In the hospital’s CCTV footage, the man could be seen handing over a card to the staff behind the counter before pulling down his mask to cough at them.

A woman could be heard explaining that the man had a high fever of 39 degrees for four days. After finding out they had run out of the medicine in his prescription, the patient allegedly threw a temper and demanded a refund.

The man was merely suffering from a case of the regular cold and fever, a hospital representative told PearVideo.

After the patient left, the area was quickly disinfected and the hospital reported the incident to the police department. The man has since been located and he has consented to co-operate with the authorities.

“This incident left a lot of our staff angry,” the director of the hospital told The Paper. “But we can understand how the patient felt at that moment. We don’t want to cause problems for him either.”

AsiaOne

Police in eastern China have detained five people on suspicion of carrying out a scam that aimed to convince people to part with their money in return for a share of trillions of US dollars that have been frozen since the defeated Nationalist forces fled the mainland at the end of the civil war.

Officers found fake army uniforms and a number of forged documents when they detained the three women and two men at a hotel in Shandong province last week, the Yimeng Evening News reported.

The gang is accused of promising investors a share from a fund worth trillions of US dollars that they said had been established by the Nationalists 70 years ago and claimed they were working for special task forces established by the UN and China’s Central Military Commission to unlock the assets.

The faked documents were said to include United Nations permits and even a gun licence issued by the last imperial dynasty, the Qing.

The group is accused of using a variety of forged documents to convince people to part with their cash. PHOTO: South China Morning Post

The report said the five had confessed they were members of a ring known as the International Plum Blossom, which has been operating similar scams for a decade.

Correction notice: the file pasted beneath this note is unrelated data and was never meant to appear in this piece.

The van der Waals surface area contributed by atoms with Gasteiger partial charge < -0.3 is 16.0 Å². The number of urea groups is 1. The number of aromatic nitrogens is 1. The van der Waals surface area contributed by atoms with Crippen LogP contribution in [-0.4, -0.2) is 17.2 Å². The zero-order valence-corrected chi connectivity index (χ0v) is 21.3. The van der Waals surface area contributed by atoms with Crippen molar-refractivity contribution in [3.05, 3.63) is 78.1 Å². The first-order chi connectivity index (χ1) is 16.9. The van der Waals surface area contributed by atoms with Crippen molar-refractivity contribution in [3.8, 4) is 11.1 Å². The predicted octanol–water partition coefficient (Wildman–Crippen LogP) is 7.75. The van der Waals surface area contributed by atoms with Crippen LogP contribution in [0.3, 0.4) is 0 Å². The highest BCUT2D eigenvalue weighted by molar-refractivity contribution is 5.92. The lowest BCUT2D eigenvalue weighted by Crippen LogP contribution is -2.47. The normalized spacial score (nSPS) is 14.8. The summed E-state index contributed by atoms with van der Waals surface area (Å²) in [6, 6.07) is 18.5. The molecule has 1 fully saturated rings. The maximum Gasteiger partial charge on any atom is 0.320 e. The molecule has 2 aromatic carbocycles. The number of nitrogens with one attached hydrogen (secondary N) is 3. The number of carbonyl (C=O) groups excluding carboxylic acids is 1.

They were placed under criminal detention after they were questioned by police while eating at a hotel in Linyi city.

Police say the man then phoned someone he described as the “top leading comrade” and warned that the policemen could be suspended for carrying out further checks.

The haul included fake deposits or trillions of dollars from major banks. PHOTO: South China Morning Post

This failed to deter the officers, who took the group to the police station for further questioning.

When they searched their bags, police say they found a variety of documents including fake deposits from Citibank and HSBC worth several trillion US dollars and an order from the Kuomintang government to transfer the money to Taiwan, where the Nationalists fled in 1949 after being defeated.

Teng reportedly confessed that the documents were used to convince people – particularly the elderly – to invest in a crowdfunding project to unlock the money. Would-be investors were offered up to 10 per cent of the total funds.

The scam was included in a warning list of 100 frauds the Ministry of Public Security published earlier this year.

It is not known how many people have fallen victim to it over the years, but it has been going on for at least 40 years, according to a report published on Fujian province’s official news portal.

The report highlighted the 2010 case of a man who had invested more than 700,000 yuan (just over S$135,000 in today’s money) over 30 years in the hope of getting a share of the KMT funds.

AsiaOne